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Taming Blood Sugar while in the Hospital

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Taming Blood Sugar while in the Hospital

Taming Blood Sugar while in the Hospital

June 22, 2009

By: Doris Dickson for Diabetes1

A frequent conversation among severely insulin-dependent diabetics concerns blood sugar guidelines while being hospitalized. Patients with diabetes in emergency waiting rooms or surgical/out-patient procedures may not get appropriate blood sugar management from the medical staff. In addition, inadequate control of blood sugar while in the hospital can result in patients feeling poorly, which may delay the healing process.

Patients say that they are sometimes denied insulin unless their blood sugar is 150-200 mg/dl (double a normal, non-diabetic blood sugar level). Intravenous medications often include glucose additives (saline or antibiotics). Due to these concerns, patients with diabetes often avoid surgical procedures unless given no other choice.

Margo Hudson, M.D. of Boston’s Brigham & Women’s Hospital says that “the guidelines are now 150 mg/dl, down from 200”. She agrees that medical professionals now realize hyperglycemia hinders healing. Although 150 mg/dl is still substantially higher than normal blood sugar levels, it is, as Dr. Hudson puts it, “one step at a time”. Yet these guidelines may not always be followed in local regional hospitals.

Richard K. Bernstein, M.D., F.A.C.E., F.A.C.N., C.W.S., FACCWS, author of  Diabetes Solution, believes all diabetics are entitled to non-diabetic blood sugar levels. He writes, “Don’t permit hospitalization or lengthy outpatient procedures to impair your blood sugar control.” He blames the lack of blood sugar control on hospital medical staff who:

  • Lack blood sugar control skills
  • Are unaware of the importance of normal blood sugar in the face of surgery or illness
  • Have an almost “pathological” fear of hypoglycemia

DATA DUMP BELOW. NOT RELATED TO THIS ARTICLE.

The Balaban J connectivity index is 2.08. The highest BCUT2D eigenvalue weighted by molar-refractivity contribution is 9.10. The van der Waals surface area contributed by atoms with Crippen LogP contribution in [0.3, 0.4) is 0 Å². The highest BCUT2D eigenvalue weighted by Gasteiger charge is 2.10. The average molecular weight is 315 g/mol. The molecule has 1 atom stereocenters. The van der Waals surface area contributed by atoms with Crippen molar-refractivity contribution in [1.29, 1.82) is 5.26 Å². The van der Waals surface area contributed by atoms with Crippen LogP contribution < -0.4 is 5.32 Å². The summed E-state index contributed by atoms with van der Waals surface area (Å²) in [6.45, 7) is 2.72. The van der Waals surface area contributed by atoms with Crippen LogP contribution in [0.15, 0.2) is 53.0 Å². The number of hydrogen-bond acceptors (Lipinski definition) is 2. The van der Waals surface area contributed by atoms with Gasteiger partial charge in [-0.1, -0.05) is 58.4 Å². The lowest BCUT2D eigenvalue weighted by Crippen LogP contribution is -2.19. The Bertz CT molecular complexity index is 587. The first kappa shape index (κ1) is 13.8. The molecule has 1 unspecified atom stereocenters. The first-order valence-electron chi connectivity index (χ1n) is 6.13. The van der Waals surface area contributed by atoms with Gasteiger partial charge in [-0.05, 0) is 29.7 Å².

As Dr. Bernstein notes, many studies of hospitalized patients demonstrate the negative effects of elevated blood sugar levels. They include:

  • Surgical healing delay
  • Increased risk of post-surgical morbidity and mortality
  • Delayed recovery from infection and increased risk of infection
  • Increased death rate in patients hospitalized for heart attack or stroke
  • Increased risk of a new heart attack or stroke

 

In order for patients to receive the same care in the hospital as they provide for themselves at home, Dr. Bernstein includes a sample letter in his book. He suggests addressing the letter to the admitting physician and the hospital administrator. This letter may also be beneficial if the patient is having outpatient surgery in a physician’s office or hospital outpatient clinic.

Take Action

While in the hospital, let the medical staff know:

  • Basal (long acting) insulin type and doses
     
  • Instructions for low blood sugar correction
     
  • Request for a “normal” diet so you can select your own meals
     
  • Designated target blood sugar levels
     
  • Blood glucose meters, test strips or blood sugar control medications should never be confiscated
     
  • For additional resources on the topic, the Joslin Clinic has written a Guideline for Inpatient Management of Surgical and ICU Patients (Pre, Peri and Postoperative) Care. The guideline provides a choice of two algorithms. One algorithm uses a blood sugar target of 80-110, the other a target of 101-150. Both algorithms instruct providers to avoid the use of dextrose in IV fluids, unless an insulin infusion is required. However, the Joslin Clinic encourages avoiding insulin infusions if blood sugar levels can be adequately managed through insulin injections.

     So, if you have diabetes and are heading to the hospital, take heart. With these simple guidelines, you can be ensured that your health is being properly cared for by the medical personnel at your local hospital.

     

    Source: Diabetes Solution, R. Bernstein

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    Comments

  • Add Comment
  • Thursday, Jun 25 2009 13:35 EST by FatCatAnna

    I underwent surgery a few years ago - and the medical staff there were unaware of how to handle a diabetic patient. (easier said then done in telling the medical staff of how to manage your health - it didn't work for me - made things worse). Luckily my endo had authorised (unknown to myself at the time) that I was to be in control of my diabetes management. I was questioned a few times as to why I was giving insulin/testing BG - and then I'd point to them - BG is high - must bring down (didn't help that most staff did not speak English). I couldn't wait to go home after 3 days of being there - and managing myself properly! Wish I'd known about Dr. Bernsteins's sample letter at the time - could have helped me if I'd had it translated! I dread the day I can't take care of myself if I'm "visiting" the hospital!!


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